On a recent holiday traveling with eight of my family members, I was reminded of the song by the classic rock band, Cream, ‘Strange Brew’. How I got there, at least as far as I can trace the sequence of thoughts that led me, was first a reflection on how very different and at the same time very similar a group of closely or loosely related human beings can be.
There are leaders, and there are those who lead. Leaders hold a position of power or authority. Those who lead inspire us. We follow those who lead not for them but for ourselves. And it is those who start with “why” that can inspire those around them or find others who inspire them. Simon Sinek- author of Start with Why
New Year’s resolutions bother me. Always have. Perhaps that is in part because I have trouble committing to something that I wish to change about myself.
In many ways, choosing a career in medicine offers opportunities found in a few other professions. It can be described quite simply as the opportunity to work within one’s integrity.
I am currently basking in the after-effects of our recent Mindful Practice Facilitator Training, completed yesterday, as I write this, at the end of five days of an on-line experience that I can simply characterize with these few words- possibility and play.
I have been thinking a lot about the traditional paradigm in medicine of defining patients by their problems. This framing that focuses on deficits, deficiencies, and things to be fixed permeates the ways in which well-being and ill-being are approached. And more than that, this paradigm defines the nature of the challenges facing us as health professionals.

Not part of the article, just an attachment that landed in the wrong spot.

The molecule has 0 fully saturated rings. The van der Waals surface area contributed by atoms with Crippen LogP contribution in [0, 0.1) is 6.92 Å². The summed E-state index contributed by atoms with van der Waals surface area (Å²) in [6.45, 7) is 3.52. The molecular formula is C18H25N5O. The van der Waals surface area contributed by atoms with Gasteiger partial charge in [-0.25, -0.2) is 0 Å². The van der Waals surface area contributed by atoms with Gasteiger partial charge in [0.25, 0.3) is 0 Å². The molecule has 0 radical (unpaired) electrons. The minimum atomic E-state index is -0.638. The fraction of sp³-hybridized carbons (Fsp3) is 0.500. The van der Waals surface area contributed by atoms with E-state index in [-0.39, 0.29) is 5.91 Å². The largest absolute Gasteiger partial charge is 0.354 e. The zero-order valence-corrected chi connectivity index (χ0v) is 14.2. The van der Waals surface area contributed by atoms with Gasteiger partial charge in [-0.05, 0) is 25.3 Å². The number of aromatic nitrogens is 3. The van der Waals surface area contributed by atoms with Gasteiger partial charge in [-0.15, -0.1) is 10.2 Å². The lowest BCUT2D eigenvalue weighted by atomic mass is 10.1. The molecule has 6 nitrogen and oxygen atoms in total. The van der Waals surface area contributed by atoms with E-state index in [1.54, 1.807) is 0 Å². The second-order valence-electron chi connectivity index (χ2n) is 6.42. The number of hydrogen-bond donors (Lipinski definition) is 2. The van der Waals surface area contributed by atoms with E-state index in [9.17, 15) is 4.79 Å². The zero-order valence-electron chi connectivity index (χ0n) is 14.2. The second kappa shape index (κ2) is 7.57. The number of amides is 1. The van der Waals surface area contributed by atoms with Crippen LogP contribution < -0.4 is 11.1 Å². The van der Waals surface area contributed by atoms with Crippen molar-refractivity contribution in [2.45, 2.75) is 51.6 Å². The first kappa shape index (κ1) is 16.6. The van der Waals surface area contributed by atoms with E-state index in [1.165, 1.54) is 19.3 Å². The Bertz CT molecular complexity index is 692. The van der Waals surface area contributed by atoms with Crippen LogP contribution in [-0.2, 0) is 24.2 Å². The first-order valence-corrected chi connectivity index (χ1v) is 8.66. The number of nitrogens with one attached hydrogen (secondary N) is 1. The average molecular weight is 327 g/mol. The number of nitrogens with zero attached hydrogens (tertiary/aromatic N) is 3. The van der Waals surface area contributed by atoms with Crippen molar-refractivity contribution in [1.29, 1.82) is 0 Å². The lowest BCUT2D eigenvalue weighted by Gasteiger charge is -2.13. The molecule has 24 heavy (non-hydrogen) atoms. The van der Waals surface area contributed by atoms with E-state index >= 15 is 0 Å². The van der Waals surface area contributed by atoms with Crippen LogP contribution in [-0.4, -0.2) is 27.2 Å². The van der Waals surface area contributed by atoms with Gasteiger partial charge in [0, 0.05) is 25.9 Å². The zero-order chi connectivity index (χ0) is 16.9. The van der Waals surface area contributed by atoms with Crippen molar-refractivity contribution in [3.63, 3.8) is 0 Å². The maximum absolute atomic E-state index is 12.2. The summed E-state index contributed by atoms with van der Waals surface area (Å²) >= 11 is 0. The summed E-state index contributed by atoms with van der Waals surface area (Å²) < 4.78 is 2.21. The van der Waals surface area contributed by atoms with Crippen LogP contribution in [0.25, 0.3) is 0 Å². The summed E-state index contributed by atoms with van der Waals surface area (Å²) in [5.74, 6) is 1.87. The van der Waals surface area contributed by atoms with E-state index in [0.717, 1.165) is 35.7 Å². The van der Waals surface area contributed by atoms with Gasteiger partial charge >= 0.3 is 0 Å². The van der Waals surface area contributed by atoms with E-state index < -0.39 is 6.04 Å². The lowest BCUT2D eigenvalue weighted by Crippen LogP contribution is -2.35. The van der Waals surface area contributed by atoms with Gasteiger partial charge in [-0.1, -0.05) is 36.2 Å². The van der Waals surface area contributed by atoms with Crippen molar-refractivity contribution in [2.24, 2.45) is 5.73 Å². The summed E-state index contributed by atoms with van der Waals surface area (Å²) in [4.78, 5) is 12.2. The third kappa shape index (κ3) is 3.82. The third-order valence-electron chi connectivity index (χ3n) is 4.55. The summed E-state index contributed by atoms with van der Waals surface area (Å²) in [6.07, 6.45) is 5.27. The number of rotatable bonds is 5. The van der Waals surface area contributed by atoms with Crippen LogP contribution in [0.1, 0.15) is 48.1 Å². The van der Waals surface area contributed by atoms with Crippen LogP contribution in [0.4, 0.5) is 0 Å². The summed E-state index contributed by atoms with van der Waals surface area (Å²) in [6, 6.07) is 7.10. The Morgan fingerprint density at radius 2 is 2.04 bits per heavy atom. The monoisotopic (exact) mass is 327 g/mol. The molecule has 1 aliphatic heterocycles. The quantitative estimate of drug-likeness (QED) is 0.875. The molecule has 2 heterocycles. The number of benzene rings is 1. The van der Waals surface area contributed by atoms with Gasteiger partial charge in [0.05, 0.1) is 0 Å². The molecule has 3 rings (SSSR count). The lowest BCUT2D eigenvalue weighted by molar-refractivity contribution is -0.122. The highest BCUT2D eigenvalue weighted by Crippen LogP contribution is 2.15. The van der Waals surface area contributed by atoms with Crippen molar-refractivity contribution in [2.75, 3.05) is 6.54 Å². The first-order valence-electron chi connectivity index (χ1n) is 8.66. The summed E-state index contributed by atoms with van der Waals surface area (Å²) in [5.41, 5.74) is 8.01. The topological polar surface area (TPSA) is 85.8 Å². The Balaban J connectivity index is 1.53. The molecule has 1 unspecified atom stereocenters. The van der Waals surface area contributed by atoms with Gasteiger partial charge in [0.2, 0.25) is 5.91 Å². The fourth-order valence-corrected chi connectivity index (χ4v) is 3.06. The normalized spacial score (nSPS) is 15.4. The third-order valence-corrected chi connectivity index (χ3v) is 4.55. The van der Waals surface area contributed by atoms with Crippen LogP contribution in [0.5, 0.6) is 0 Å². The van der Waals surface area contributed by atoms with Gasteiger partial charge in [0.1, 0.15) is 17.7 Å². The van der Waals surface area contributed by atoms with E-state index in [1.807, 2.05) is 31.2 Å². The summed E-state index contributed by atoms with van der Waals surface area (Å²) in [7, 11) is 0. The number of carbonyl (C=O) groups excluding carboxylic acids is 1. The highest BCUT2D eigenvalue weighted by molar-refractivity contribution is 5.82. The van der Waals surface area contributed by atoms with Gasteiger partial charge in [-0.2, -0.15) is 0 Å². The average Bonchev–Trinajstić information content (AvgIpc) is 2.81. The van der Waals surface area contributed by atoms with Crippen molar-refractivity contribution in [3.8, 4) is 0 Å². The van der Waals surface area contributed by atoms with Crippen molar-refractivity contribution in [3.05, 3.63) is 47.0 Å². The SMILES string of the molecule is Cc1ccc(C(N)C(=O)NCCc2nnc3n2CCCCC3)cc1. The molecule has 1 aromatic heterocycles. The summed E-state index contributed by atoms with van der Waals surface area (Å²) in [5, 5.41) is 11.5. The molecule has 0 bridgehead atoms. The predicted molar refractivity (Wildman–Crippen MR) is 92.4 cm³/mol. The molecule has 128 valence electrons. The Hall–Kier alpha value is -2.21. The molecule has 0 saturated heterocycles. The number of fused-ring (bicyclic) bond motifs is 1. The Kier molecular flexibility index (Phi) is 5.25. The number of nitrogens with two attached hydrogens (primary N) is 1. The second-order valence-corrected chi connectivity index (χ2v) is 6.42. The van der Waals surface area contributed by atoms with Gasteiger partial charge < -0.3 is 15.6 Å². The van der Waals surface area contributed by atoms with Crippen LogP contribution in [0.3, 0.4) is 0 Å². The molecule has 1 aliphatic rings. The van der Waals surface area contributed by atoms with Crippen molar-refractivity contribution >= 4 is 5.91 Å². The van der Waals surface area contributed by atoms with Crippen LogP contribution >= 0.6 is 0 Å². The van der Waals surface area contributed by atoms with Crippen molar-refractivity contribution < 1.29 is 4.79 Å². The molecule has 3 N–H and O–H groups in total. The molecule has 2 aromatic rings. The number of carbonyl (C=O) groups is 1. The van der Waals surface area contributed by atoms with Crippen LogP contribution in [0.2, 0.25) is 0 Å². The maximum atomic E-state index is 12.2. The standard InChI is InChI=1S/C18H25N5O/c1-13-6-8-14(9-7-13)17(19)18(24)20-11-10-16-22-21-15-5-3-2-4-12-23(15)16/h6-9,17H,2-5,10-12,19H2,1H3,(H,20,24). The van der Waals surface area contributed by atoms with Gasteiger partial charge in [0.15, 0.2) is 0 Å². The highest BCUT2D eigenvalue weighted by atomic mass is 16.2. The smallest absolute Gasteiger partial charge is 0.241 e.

I recently attended the screening of a German documentary film titled Grenzland, which translates to Borderland. In it the filmmaker Andreas Voigt presents a series of miniature portraits of ordinary people on both sides of the river Oder which forms part of the border between Poland and Germany.
Our work in Medicine is not a sprint. It is more like a marathon. We know it requires discipline, commitment, intention, hard work, and stamina. But unlike running a marathon for individual reasons, it is a community activity.
Our training for a career in medicine feels, at times, like this- just waiting to go on. It is lengthy, tedious, physically, emotionally, and cognitively demanding, and we often ask ourselves questions about our readiness and our competencies, while along the way doubting our places of belonging in this profession.
We can reasonably ask the question, why then would civilization develop altruistic societal institutions and hence individual responses that has its members move toward danger, provide care for others who may risk the caregivers themselves, and even elevate those responses and individuals in some way as responding to a higher calling?